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Blood Cells Mol Dis. 2019 Nov 25;81:102389. doi: 10.1016/j.bcmd.2019.102389. [Epub ahead of print]

Genetic disruption of KCC cotransporters in a mouse model of thalassemia intermedia.

Author information

1
Renal Division and Vascular Biology Research Center, Beth Israel Deaconess Medical Center, Boston, MA 02215, United States of America; Department of Medicine, Harvard Medical School, Boston, MA 02215, United States of America.
2
Department of Laboratory Medicine, Boston Children's Hospital, Boston, MA 02115, United States of America; Department of Pathology, Harvard Medical School, Boston, MA 02115, United States of America.
3
Department of Laboratory Medicine, UCSF, San Francisco, CA, United States of America.
4
Renal Division and Vascular Biology Research Center, Beth Israel Deaconess Medical Center, Boston, MA 02215, United States of America.
5
Quest Diagnostics, San Juan Capistrano, CA, United States of America.
6
Quest Diagnostics, Marlborough, MA, United States of America.
7
Dept. of Medicine, Universita Verona and Azienda Ospedaliera Universitaria Verona, Policlinico GB Rossi, Verona, Italy.
8
Institute of Physiological Chemistry, Philipps-Universität Marburg, Marburg, Germany.
9
Institute of Human Genetics, Universitatsklinikum Jena, Jena, Germany.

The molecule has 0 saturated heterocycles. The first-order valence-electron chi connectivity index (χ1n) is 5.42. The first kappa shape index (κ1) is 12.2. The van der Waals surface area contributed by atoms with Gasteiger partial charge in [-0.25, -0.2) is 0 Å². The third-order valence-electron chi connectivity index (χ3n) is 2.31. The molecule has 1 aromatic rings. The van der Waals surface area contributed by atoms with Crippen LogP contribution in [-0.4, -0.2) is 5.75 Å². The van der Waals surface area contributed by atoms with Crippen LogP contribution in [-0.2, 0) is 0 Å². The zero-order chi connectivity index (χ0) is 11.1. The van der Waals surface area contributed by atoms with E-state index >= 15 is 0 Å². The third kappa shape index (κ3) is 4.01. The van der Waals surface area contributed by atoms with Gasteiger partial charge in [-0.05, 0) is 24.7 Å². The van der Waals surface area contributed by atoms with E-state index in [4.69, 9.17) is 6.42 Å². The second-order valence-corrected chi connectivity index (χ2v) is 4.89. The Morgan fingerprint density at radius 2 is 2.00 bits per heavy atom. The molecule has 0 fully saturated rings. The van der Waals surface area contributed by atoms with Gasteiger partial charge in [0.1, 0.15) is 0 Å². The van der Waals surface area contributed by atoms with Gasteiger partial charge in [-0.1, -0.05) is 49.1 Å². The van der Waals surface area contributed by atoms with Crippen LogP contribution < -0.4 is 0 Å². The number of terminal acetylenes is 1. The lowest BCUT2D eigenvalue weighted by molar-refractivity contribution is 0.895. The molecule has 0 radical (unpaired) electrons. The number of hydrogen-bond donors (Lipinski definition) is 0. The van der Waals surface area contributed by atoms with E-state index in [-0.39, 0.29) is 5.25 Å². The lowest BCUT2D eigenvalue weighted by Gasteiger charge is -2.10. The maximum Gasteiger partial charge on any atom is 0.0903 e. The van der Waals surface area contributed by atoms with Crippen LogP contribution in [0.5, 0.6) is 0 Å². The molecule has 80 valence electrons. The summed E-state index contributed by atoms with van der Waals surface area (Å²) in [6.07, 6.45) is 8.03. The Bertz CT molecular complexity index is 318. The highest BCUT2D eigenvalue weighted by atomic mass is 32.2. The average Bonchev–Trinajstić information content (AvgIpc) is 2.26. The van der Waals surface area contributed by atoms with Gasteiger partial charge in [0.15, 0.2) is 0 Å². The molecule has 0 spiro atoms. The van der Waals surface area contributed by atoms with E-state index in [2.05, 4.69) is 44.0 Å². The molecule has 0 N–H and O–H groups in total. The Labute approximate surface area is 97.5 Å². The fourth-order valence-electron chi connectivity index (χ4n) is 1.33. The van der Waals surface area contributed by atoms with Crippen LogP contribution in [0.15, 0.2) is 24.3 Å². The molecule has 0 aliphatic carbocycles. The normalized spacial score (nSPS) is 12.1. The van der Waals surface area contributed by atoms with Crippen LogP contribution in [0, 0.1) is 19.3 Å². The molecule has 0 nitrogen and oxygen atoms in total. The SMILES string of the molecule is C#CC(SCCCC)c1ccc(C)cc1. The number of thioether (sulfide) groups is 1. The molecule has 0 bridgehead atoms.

10
Department of Medicine, Harvard Medical School, Boston, MA 02215, United States of America; Department of Laboratory Medicine, Boston Children's Hospital, Boston, MA 02115, United States of America.
11
Renal Division and Vascular Biology Research Center, Beth Israel Deaconess Medical Center, Boston, MA 02215, United States of America; Department of Pathology, Harvard Medical School, Boston, MA 02115, United States of America. Electronic address: salper@bidmc.harvard.edu.

Abstract

β-thalassemia (β-Thal) is caused by defective β-globin production leading to globin chain imbalance, aggregation of free alpha chain in developing erythroblasts, reticulocytes, and mature circulating red blood cells. The hypochromic thalassemic red cells exhibit increased cell dehydration in association with elevated K+ leak and increased K-Cl cotransport activity, each of which has been linked to globin chain imbalance and related oxidative stress. We therefore tested the effect of genetic inactivation of K-Cl cotransporters KCC1 and KCC3 in a mouse model of β-thalassemia intermedia. In the absence of these transporters, the anemia of β-Thal mice was ameliorated, in association with increased MCV and reductions in CHCM and hyperdense cells, as well as in spleen size. The resting K+ content of β-Thal red cells was greatly increased, and Thal-associated splenomegaly slightly decreased. Lack of KCC1 and KCC3 activity in Thal red cells reduced red cell density and improved β-Thal-associated osmotic fragility. We conclude that genetic inactivation of K-Cl cotransport can reverse red cell dehydration and partially attenuate the hematologic phenotype in a mouse model of β-thalassemia.

KEYWORDS:

K(+) efflux; Osmotic fragility; Red cell density; Spleen

PMID:
31835175
DOI:
10.1016/j.bcmd.2019.102389

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